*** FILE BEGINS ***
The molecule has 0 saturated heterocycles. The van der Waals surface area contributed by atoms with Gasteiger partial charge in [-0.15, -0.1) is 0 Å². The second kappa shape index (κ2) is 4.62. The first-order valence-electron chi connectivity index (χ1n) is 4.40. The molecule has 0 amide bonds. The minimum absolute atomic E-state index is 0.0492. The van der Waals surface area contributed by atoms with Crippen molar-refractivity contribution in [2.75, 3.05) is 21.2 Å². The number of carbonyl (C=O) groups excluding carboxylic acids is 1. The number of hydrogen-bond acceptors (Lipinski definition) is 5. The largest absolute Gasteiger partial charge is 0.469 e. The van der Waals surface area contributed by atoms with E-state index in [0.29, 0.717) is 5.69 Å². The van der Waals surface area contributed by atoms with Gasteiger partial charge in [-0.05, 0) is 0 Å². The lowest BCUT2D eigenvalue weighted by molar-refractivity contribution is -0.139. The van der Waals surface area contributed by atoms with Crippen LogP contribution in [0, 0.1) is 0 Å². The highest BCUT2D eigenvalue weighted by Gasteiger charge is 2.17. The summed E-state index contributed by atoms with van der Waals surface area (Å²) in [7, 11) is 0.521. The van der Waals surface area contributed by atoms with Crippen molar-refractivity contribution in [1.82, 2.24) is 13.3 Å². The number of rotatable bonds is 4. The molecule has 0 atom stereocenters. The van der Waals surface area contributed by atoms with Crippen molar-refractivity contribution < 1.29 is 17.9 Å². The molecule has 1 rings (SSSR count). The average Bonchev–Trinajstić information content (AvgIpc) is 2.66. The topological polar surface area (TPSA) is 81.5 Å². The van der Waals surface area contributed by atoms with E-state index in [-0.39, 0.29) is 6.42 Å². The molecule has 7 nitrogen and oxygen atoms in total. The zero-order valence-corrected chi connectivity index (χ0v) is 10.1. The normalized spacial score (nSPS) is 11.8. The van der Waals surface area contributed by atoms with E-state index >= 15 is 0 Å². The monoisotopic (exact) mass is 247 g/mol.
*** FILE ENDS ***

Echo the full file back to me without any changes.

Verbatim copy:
The molecule has 0 saturated heterocycles. The van der Waals surface area contributed by atoms with Gasteiger partial charge in [-0.15, -0.1) is 0 Å². The second kappa shape index (κ2) is 4.62. The first-order valence-electron chi connectivity index (χ1n) is 4.40. The molecule has 0 amide bonds. The minimum absolute atomic E-state index is 0.0492. The van der Waals surface area contributed by atoms with Crippen molar-refractivity contribution in [2.75, 3.05) is 21.2 Å². The number of carbonyl (C=O) groups excluding carboxylic acids is 1. The number of hydrogen-bond acceptors (Lipinski definition) is 5. The largest absolute Gasteiger partial charge is 0.469 e. The van der Waals surface area contributed by atoms with E-state index in [0.29, 0.717) is 5.69 Å². The van der Waals surface area contributed by atoms with Gasteiger partial charge in [-0.05, 0) is 0 Å². The lowest BCUT2D eigenvalue weighted by molar-refractivity contribution is -0.139. The van der Waals surface area contributed by atoms with Crippen LogP contribution in [0, 0.1) is 0 Å². The highest BCUT2D eigenvalue weighted by Gasteiger charge is 2.17. The summed E-state index contributed by atoms with van der Waals surface area (Å²) in [7, 11) is 0.521. The van der Waals surface area contributed by atoms with Crippen molar-refractivity contribution in [1.82, 2.24) is 13.3 Å². The number of rotatable bonds is 4. The molecule has 0 atom stereocenters. The van der Waals surface area contributed by atoms with Crippen molar-refractivity contribution < 1.29 is 17.9 Å². The molecule has 1 rings (SSSR count). The average Bonchev–Trinajstić information content (AvgIpc) is 2.66. The topological polar surface area (TPSA) is 81.5 Å². The van der Waals surface area contributed by atoms with E-state index in [-0.39, 0.29) is 6.42 Å². The molecule has 7 nitrogen and oxygen atoms in total. The zero-order valence-corrected chi connectivity index (χ0v) is 10.1. The normalized spacial score (nSPS) is 11.8. The van der Waals surface area contributed by atoms with E-state index >= 15 is 0 Å². The monoisotopic (exact) mass is 247 g/mol.